Previously mentioned in the video above, the official Glitch Safari Vimeo Group is a collection of all things glitch from the real world. This isn’t necessarily glitch art, but instead a collection of electronic signage, video signals and imperfections that help inspire users. Think of them like “happy mistakes” from a glitch artist point of view.

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Jon Satrom’s “The Vitch”

Aside from Jon Satrom’s Vimeo channel that features videos of him performing live glitch (and this Mac OS X glitch performance on YouTube) I can’t find much relating to this next video other than the YouTube description that claims it was an instrument designed in 2002 to interrupt a circuit in order to break videos and produce… well, this:

Juergen Kopmann’s “Glitch Grinder”

The result of Juergen Kopmann’s obsession for glitch, the Glitch Grinder is a DIY device designed to destroy clean signals and ramp up the distortion. You can find out more about the device in this blog post, though don’t expect to learn much as the artist concedes it’s more about trial and error.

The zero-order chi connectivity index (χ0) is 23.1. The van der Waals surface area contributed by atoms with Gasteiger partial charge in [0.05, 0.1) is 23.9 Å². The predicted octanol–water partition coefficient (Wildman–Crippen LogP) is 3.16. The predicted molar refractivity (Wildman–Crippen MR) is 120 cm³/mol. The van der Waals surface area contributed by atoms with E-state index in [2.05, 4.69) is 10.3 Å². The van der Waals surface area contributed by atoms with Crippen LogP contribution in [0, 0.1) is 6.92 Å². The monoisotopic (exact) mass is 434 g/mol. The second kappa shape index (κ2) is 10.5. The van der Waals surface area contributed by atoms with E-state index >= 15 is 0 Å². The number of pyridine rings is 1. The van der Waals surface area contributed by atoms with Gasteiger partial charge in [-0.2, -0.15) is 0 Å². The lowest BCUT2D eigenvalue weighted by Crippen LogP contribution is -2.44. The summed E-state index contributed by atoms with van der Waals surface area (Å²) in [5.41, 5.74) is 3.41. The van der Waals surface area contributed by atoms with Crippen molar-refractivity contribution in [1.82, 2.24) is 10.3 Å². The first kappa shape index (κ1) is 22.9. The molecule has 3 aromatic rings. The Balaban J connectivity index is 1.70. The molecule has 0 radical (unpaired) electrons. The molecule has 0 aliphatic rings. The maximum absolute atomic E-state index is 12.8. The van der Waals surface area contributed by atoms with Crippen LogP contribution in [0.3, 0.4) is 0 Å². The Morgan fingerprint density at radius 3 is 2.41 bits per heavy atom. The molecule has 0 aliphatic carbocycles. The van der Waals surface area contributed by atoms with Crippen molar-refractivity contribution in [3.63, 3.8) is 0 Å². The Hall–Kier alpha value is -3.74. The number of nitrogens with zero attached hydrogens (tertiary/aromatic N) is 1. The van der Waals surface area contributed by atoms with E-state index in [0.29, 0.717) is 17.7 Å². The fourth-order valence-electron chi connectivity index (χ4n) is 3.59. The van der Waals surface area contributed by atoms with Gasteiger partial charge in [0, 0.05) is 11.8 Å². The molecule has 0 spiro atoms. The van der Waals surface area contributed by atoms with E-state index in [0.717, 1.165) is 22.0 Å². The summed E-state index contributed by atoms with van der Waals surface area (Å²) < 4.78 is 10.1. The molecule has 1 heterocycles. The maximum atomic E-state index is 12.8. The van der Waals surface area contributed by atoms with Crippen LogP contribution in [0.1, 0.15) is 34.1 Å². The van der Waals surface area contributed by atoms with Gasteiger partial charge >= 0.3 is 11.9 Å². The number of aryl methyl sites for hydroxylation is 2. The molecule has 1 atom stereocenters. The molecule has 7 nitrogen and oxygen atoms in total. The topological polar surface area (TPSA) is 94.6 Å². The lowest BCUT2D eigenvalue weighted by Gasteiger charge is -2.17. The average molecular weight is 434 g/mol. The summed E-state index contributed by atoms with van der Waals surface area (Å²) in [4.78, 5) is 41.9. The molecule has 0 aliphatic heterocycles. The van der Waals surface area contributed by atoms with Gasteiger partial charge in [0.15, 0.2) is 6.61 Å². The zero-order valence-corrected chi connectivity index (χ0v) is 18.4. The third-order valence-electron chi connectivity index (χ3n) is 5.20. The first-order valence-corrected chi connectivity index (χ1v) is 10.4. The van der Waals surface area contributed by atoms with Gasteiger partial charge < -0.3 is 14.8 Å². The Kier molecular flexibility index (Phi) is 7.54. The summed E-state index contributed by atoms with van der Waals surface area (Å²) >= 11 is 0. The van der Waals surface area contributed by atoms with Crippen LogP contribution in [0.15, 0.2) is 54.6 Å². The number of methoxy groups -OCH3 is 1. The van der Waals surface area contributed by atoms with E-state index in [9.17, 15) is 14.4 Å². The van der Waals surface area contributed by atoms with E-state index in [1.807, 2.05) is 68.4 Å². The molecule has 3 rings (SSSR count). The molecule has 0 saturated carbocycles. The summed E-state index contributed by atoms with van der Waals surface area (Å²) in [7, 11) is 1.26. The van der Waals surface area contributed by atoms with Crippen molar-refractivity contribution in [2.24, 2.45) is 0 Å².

Here’s the first test Juergen posted with his device.

In a comment on his blog, when asked if he could make a schematic so others could try and replicate his design he revealed:

“i can’t make a schematic. i have no idea what i am doing here ;-) it’s all trial&error, learned with CMOS tutorials and crappy cellphone youtube tutorials … i tried to build a simple audiosquarewave synth out of a 40106 CMOS chip. it worked, but i crushed my headphones cause of too much impedance. so i tried to solder a chinch in/out on it just for fun….and it worked”

Karl Klomp’s Obscure Hardware Innovations

Much like Juergen, above, Karl Klomp is a Netherlands-based media artist and theatre technician with a penchant for glitch hardware. Using various devices, Karl makes weird and wonderful videos and specialises in live audiovisual shows.

Here is one of Karl’s devices in this video titled “Rupter 1.3”.

And another, manipulating a live stream of himself (so meta, darling) in the equally vaguely titled “Failter 9”.

David Oreilly’s Glitch Art